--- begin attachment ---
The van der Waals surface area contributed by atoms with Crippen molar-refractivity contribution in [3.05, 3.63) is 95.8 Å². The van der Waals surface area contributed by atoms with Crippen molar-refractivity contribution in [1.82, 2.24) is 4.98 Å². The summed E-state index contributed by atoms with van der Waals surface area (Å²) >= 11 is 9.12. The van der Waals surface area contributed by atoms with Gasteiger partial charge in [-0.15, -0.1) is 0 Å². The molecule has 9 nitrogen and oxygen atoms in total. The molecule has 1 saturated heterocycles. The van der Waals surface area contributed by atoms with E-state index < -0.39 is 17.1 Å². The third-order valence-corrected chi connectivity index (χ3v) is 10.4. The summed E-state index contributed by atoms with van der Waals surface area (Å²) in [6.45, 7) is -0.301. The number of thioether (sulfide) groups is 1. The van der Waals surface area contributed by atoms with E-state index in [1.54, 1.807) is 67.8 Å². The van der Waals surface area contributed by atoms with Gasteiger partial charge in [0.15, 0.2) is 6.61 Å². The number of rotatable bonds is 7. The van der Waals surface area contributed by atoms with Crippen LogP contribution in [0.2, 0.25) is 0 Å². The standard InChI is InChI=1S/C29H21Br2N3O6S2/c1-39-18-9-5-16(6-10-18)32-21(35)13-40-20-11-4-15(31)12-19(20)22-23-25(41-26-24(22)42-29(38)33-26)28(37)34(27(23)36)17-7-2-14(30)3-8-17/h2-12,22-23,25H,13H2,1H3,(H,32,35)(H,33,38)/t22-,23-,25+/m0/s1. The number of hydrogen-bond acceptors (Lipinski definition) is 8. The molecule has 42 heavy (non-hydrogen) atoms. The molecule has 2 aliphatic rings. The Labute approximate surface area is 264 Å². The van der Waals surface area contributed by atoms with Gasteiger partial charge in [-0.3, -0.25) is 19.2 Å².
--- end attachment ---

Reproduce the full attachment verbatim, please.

The van der Waals surface area contributed by atoms with Crippen molar-refractivity contribution in [3.05, 3.63) is 95.8 Å². The van der Waals surface area contributed by atoms with Crippen molar-refractivity contribution in [1.82, 2.24) is 4.98 Å². The summed E-state index contributed by atoms with van der Waals surface area (Å²) >= 11 is 9.12. The van der Waals surface area contributed by atoms with Gasteiger partial charge in [-0.15, -0.1) is 0 Å². The molecule has 9 nitrogen and oxygen atoms in total. The molecule has 1 saturated heterocycles. The van der Waals surface area contributed by atoms with E-state index < -0.39 is 17.1 Å². The third-order valence-corrected chi connectivity index (χ3v) is 10.4. The summed E-state index contributed by atoms with van der Waals surface area (Å²) in [6.45, 7) is -0.301. The number of thioether (sulfide) groups is 1. The van der Waals surface area contributed by atoms with E-state index in [1.54, 1.807) is 67.8 Å². The van der Waals surface area contributed by atoms with Gasteiger partial charge in [0.15, 0.2) is 6.61 Å². The number of rotatable bonds is 7. The van der Waals surface area contributed by atoms with Crippen LogP contribution in [0.2, 0.25) is 0 Å². The standard InChI is InChI=1S/C29H21Br2N3O6S2/c1-39-18-9-5-16(6-10-18)32-21(35)13-40-20-11-4-15(31)12-19(20)22-23-25(41-26-24(22)42-29(38)33-26)28(37)34(27(23)36)17-7-2-14(30)3-8-17/h2-12,22-23,25H,13H2,1H3,(H,32,35)(H,33,38)/t22-,23-,25+/m0/s1. The number of hydrogen-bond acceptors (Lipinski definition) is 8. The molecule has 42 heavy (non-hydrogen) atoms. The molecule has 2 aliphatic rings. The Labute approximate surface area is 264 Å². The van der Waals surface area contributed by atoms with Gasteiger partial charge in [-0.3, -0.25) is 19.2 Å².